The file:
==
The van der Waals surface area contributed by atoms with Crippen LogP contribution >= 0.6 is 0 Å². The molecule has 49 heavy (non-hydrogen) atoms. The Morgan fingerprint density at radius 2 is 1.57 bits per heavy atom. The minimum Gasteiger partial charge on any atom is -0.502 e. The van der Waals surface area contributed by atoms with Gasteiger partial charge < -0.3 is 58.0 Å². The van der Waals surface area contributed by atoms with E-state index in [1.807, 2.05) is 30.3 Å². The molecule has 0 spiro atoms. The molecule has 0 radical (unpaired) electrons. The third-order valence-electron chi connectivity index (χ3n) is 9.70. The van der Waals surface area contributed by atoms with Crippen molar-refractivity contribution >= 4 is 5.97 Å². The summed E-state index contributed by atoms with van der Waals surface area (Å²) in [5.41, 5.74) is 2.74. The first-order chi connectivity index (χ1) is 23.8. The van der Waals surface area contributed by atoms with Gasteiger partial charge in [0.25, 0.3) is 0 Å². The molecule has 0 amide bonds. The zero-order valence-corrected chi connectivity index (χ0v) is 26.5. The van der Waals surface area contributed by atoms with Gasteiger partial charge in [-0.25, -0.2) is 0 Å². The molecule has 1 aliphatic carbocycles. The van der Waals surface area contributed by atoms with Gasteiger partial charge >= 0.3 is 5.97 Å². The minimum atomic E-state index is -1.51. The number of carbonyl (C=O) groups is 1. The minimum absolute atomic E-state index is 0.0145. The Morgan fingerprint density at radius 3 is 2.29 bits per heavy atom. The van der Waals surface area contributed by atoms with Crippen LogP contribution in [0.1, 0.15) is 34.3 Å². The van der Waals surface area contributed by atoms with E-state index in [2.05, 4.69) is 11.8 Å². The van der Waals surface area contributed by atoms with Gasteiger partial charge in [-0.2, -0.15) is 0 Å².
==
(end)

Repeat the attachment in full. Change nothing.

The van der Waals surface area contributed by atoms with Crippen LogP contribution >= 0.6 is 0 Å². The molecule has 49 heavy (non-hydrogen) atoms. The Morgan fingerprint density at radius 2 is 1.57 bits per heavy atom. The minimum Gasteiger partial charge on any atom is -0.502 e. The van der Waals surface area contributed by atoms with Gasteiger partial charge < -0.3 is 58.0 Å². The van der Waals surface area contributed by atoms with E-state index in [1.807, 2.05) is 30.3 Å². The molecule has 0 spiro atoms. The molecule has 0 radical (unpaired) electrons. The third-order valence-electron chi connectivity index (χ3n) is 9.70. The van der Waals surface area contributed by atoms with Crippen molar-refractivity contribution >= 4 is 5.97 Å². The summed E-state index contributed by atoms with van der Waals surface area (Å²) in [5.41, 5.74) is 2.74. The first-order chi connectivity index (χ1) is 23.8. The van der Waals surface area contributed by atoms with Gasteiger partial charge in [0.25, 0.3) is 0 Å². The molecule has 0 amide bonds. The zero-order valence-corrected chi connectivity index (χ0v) is 26.5. The van der Waals surface area contributed by atoms with Gasteiger partial charge in [-0.25, -0.2) is 0 Å². The molecule has 1 aliphatic carbocycles. The van der Waals surface area contributed by atoms with Gasteiger partial charge >= 0.3 is 5.97 Å². The minimum atomic E-state index is -1.51. The number of carbonyl (C=O) groups is 1. The minimum absolute atomic E-state index is 0.0145. The Morgan fingerprint density at radius 3 is 2.29 bits per heavy atom. The van der Waals surface area contributed by atoms with Crippen LogP contribution in [0.1, 0.15) is 34.3 Å². The van der Waals surface area contributed by atoms with E-state index in [2.05, 4.69) is 11.8 Å². The van der Waals surface area contributed by atoms with Gasteiger partial charge in [-0.2, -0.15) is 0 Å².